Fair Voting/Proportional Representation
What is Fair Representation Voting?
A legislature should reflect all of the voters who elect them. For this to be the case, voters must be able to elect representatives in proportion to their number. Fair representation voting describes American, candidate-based forms of voting that respect this principle of proportional representation.
Instead, most elections in the United States are winner-take-all. That means that instead of reflecting all of the voters, our legislators only reflect the one biggest or strongest group of voters that elected them, while leaving all others unrepresented. The near-exclusive use of winner-take-all voting methods in the United States results in partisan gridlock, a lack of representation for women and minority groups, and a lack of accountability as representatives can gerrymander themselves into power, rather than having to face the voters in a truly meaningful election.
At FairVote, we advocate for American, constitutional, and candidate-based forms of proportional representation that we call fair representation voting. To see how fair representation voting can resolve many of the issues with our currently broken congressional elections, watch this video:
By representing more voters, fair representation voting creates more functional legislatures and a better democracy. Click here to learn more about current and historical uses of fair representation voting in the United States, and also see how fair representation voting could be used to elect your congressional representatives in our comprehensive report: Monopoly Politics 2014 and the Fair Voting Solution.
Fair Representation Voting Methods
A voting method describes how people express their preferences when voting and how those expressions elect candidates. The selection of voting method can have a powerful impact on governance, representation, and voter participation.
Currently, most elections in the United States are conducted by the single-winner vote-for-one plurality method, sometimes called "first past the post." That means that every voter can only indicate support for a single candidate, and then only one candidate is elected: the one who received more votes than any other. This method is winner-take-all, because only one group of voters can possibly elect a candidate, while all others go unrepresented.
Many local and state elections are conducted by block voting. Under block voting, candidates run for multiple seats at-large or in a multi-winner district, and voters are allowed to vote for as many candidates as there are seats elected. For example, the Maryland state house of representatives elects three candidates in each legislative district, and every voter may vote for three candidates. This method is also winner-take-all, because one large group of voters can cast all of their votes for a slate of three similar candidates and prevent any smaller group of voters from electing any others.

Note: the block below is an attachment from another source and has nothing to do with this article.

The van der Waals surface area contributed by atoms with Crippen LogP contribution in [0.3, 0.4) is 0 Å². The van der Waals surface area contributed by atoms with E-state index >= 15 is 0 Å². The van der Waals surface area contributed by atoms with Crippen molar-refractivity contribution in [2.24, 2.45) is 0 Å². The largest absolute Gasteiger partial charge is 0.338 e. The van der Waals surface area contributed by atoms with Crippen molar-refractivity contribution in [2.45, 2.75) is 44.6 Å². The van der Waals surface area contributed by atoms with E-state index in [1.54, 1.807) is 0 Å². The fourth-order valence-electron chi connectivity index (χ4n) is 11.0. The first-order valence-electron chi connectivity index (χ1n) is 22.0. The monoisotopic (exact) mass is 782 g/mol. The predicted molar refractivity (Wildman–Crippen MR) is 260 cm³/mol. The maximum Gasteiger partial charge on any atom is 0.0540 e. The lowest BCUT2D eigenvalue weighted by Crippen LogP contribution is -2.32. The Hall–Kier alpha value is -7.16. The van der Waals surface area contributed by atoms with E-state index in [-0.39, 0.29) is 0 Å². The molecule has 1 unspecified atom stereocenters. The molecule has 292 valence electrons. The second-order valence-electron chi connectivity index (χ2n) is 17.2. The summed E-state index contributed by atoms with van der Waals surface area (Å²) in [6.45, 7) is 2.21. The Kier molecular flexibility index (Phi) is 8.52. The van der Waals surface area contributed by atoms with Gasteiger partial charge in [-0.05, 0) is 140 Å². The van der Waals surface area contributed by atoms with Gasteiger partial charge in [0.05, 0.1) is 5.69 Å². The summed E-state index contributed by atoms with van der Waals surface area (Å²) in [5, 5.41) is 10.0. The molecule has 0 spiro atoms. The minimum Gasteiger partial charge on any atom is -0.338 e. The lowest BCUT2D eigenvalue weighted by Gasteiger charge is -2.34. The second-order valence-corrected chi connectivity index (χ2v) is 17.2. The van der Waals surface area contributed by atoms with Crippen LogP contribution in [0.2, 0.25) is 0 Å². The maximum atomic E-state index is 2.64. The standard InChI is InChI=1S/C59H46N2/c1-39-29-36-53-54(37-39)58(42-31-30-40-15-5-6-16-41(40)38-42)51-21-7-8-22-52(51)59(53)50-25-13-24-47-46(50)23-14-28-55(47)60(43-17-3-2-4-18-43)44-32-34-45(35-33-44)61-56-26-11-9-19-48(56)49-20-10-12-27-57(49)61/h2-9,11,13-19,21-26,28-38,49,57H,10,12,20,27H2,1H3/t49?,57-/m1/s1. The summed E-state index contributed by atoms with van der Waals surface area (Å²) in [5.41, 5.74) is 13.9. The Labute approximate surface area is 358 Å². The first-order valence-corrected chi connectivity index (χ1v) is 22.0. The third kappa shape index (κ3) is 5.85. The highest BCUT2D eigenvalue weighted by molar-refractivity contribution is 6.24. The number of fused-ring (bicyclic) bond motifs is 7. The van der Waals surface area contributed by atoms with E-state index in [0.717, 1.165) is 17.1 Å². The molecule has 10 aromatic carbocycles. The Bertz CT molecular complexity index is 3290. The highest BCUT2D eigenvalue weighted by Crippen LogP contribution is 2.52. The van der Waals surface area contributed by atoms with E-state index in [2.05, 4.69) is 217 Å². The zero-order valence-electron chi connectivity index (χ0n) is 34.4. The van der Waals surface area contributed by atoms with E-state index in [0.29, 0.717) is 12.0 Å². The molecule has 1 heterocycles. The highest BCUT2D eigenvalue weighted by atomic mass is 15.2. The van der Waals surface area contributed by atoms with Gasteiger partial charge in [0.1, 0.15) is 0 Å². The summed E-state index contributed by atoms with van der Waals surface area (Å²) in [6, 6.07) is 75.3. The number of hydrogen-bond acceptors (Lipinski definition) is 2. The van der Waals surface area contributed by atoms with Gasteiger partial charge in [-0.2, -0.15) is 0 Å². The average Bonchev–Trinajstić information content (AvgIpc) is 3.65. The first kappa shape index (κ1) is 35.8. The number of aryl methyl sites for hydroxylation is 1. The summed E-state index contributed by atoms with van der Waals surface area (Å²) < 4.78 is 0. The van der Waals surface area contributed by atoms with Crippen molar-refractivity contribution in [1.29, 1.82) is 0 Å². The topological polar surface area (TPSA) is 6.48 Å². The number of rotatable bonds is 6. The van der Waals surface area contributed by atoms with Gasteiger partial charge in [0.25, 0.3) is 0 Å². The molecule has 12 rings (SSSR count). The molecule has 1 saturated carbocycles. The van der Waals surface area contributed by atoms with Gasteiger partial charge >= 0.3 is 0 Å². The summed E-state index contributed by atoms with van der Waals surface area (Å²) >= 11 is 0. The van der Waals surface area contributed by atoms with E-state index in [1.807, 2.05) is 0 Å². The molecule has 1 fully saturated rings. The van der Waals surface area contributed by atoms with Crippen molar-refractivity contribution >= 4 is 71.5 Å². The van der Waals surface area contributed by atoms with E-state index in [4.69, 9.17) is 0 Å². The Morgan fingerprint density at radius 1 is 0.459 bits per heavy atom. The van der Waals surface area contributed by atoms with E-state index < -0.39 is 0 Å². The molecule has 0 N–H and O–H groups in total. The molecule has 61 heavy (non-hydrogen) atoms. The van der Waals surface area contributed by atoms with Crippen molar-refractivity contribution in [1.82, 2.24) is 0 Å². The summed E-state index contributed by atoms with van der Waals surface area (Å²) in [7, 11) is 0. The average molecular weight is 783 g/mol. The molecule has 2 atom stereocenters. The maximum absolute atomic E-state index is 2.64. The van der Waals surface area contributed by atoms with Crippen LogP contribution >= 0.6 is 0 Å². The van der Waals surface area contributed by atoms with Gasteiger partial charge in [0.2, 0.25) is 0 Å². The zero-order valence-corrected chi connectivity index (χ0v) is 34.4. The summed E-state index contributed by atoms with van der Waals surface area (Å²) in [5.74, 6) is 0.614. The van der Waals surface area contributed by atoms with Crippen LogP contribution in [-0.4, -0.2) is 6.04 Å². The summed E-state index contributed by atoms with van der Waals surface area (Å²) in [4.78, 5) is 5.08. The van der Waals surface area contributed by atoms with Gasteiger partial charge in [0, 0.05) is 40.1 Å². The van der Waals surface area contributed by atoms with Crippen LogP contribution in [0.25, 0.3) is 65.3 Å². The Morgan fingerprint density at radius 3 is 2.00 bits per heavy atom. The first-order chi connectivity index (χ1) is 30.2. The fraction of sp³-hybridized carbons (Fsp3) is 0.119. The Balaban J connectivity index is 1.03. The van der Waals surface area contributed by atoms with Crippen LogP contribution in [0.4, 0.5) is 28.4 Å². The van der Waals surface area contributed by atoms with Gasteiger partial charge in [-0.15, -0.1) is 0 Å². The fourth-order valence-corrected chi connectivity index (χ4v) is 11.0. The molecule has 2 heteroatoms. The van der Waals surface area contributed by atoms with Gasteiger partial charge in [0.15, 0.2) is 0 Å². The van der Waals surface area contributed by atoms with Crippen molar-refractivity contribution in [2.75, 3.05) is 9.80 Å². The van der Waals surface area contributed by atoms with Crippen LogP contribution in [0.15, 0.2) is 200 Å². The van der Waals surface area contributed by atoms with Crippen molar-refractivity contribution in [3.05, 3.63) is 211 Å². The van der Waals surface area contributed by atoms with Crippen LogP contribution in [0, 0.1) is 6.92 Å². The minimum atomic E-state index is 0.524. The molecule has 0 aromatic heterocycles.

FairVote advocates for moving away from these winner-take-all voting methods and instead electing representative using multi-winner ranked choice voting or another form of fair representation voting.
Multi-winner ranked choice voting
When used to elect more than one candidate, ranked choice voting is a form of fair representation voting. Any group of voters large enough to earn a seat will be able to elect a candidate they prefer. Because of its proven history, its candidate-centric nature, and its ability to allow voters to express their full, honest preferences on their ballots, ranked choice voting is the best fair representation voting method for use in United States elections.
Multi-winner ranked choice voting has a history of use in the United States. In the early twentieth century, it was embraced by leaders in the progressive movement for good municipal government, leading to its adoption in many U.S. cities, including New York City and Cincinnati. Its progress was later set back by a combination of voting equipment barriers (at the time it required hand-tallying of ballots), strong opposition from local party "bosses," and majority intolerance to representation of minorities. Today, the city of Cambridge (MA) uses multi-winner ranked choice voting to elect its city council and school board, and Minneapolis (MN) uses multi-winner ranked choice voting to elect the at-large seats on its multi-member boards.
Because voters can rank their choices in order of preference, voters can vote honestly. If a large group of voters overwhelmingly vote for a single candidate first, their second and later choices will be used to ensure that they help more than just one candidate; if smaller groups of voters are split among diverse candidates, their second and later choices will be used to ensure that they can coalesce to help elect a candidate they can all agree on. This video demonstrates the process:
To vote, voters rank candidates in order of preference. Each ballot initially counts as one vote for its top-ranked candidate.
To be elected, a candidate must reach a threshold of votes, which depends on the number of candidates to be elected: if three candidates are being elected, it is one-fourth + one vote; if four candidates are being elected, it's one-fifth + one vote; and so on (this ensures that only the number of candidates to be elected can possibly reach the threshold).
A candidate who reaches the threshold is elected. Then, votes are recounted, with any extra votes that candidate received over the threshold counted for the voters' second choices. If, at any point, no candidate reaches the threshold, then the candidate with the fewest votes is eliminated. The voters who selected the defeated candidate as a first choice will have their votes count for their second choice. This process continues until all of the seats are filled.
Internationally, multi-winner ranked choice voting is sometimes called "single transferable vote." To see how this method can be used to elect a nation's legislature, watch this video from popular YouTube educator, CGP Grey: